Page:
Right because no short player has ever been successful in football.
First Look: Offense 2014
DEPARTURES IN ORDER OF SIGNIFICANCE.
- LT Taylor Lewan. Four year starter took all kinds of heat for performance of Michigan OL as if he was able to play four positions at once or he had some sort of deficiency in his Leadership Aura and was not communicating enough Leadership to the rag-tag interior line. Was in fact the same player he was as a junior—a great one—and NFL draft slot in the first round will reflect this.
- WR Jeremy Gallon. Michigan's all-time single season receiving yards record is now his, so at least I was right about one thing in the preseason. Short, but good at fades; eviscerated Notre Dame; eviscerated Indiana; eviscerated Ohio State; best pound for pound WR in country not named Lockett.
- RT Michael Schofield. Overshadowed by Lewan his entire career but emerged into a complete run/pass tackle as a senior. I know there was so much pressure up the middle that there were fewer opportunities than normal for tackles to biff, but when's the last time you remember Schofield getting beat by a pass rusher? That one time he miscommunicated with Toussaint doesn't count. I mean straight-up beat. It's hard to remember. Will be missed; will be drafted.
- WR Drew Dileo. Sticky-fingered Louisiana gnome sort of epitomized 2013 with ill-time drops, but was a reliable chain-mover and special teams tool. Will miss calling him "sticky-fingered Louisiana gnome" because obviously.
- RB Fitzgerald Toussaint. Final game saw him receive two carries; entire career one long comedown from explosive junior season; horrible, horrible pass blocker. Had mostly been replaced by end of year.
- WRs Jeremy Jackson and Joe Reynolds. Little-used backups were good program guys but should be replaceable.
I may have reused these pictures. The numbers may be a give away.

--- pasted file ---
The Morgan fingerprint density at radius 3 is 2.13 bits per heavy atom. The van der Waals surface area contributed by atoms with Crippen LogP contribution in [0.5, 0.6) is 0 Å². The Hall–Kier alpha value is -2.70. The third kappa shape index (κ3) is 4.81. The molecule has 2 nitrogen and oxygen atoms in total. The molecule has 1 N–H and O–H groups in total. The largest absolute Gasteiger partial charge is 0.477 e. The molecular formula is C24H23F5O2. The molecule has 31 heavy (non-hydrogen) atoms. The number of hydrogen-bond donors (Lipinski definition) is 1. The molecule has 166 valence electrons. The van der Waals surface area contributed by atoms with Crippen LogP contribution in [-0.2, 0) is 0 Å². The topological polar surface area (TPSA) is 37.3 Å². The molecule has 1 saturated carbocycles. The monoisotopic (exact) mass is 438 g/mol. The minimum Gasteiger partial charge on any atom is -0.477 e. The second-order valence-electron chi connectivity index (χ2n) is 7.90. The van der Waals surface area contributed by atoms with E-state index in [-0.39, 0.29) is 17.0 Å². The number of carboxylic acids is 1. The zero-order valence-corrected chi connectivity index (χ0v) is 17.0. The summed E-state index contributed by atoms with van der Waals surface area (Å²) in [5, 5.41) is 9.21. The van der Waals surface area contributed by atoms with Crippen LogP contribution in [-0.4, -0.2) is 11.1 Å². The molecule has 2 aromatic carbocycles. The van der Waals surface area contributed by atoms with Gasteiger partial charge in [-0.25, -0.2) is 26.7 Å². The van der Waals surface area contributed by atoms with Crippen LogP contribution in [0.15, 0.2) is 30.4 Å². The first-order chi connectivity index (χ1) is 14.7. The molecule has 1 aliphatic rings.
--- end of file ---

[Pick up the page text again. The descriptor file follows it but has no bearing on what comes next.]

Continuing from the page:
- QB Devin Gardner. Chaos machine seemed to reduce interceptions as season went along, but how much that perception changes if some guys catch some passes in their guts is up for debate. Excellent YPA despite having most of his body ground into paste by year's end. Should take step forward as senior; still major X-factor.
- WR Devin Funchess. For the love of God, world, stop pretending this man is a tight end. Looking at you, Big Ten awards committee. Michigan's second-leading receiver with 49 catches for 748 yards and six TDs; works just fine as a jumbo WR, thanks. Hands issues late after fine start to career. Go-to WR next year.
- OL Graham Glasgow. Only returning OL to have and hold a job all year; had some struggles after move to center; has the size and athleticism for the major college level of competition, as ESPN is wont to say; will play somewhere but Michigan probably hoping Patrick Kugler bounces him out to guard.
- TE Jake Butt. Site tagline does not refer to him. Productive freshman season saw him add 45 pounds and catch 20 balls for 235 yards; was probably M's best blocker at the spot; 15 more pounds and he is the dual threat Borges has wanted from day one.
- OL Erik Magnuson. Entered on second line shuffle of year and stuck; now obviously moving out to tackle and must be quality, because options other than him are scanty indeed.
- OL Kyle Kalis. Recruiting sheen severely reduced after painful redshirt freshman season saw him benched, supposedly for an undisclosed ankle injury. Performance even before that was middling at best. But was FR OL.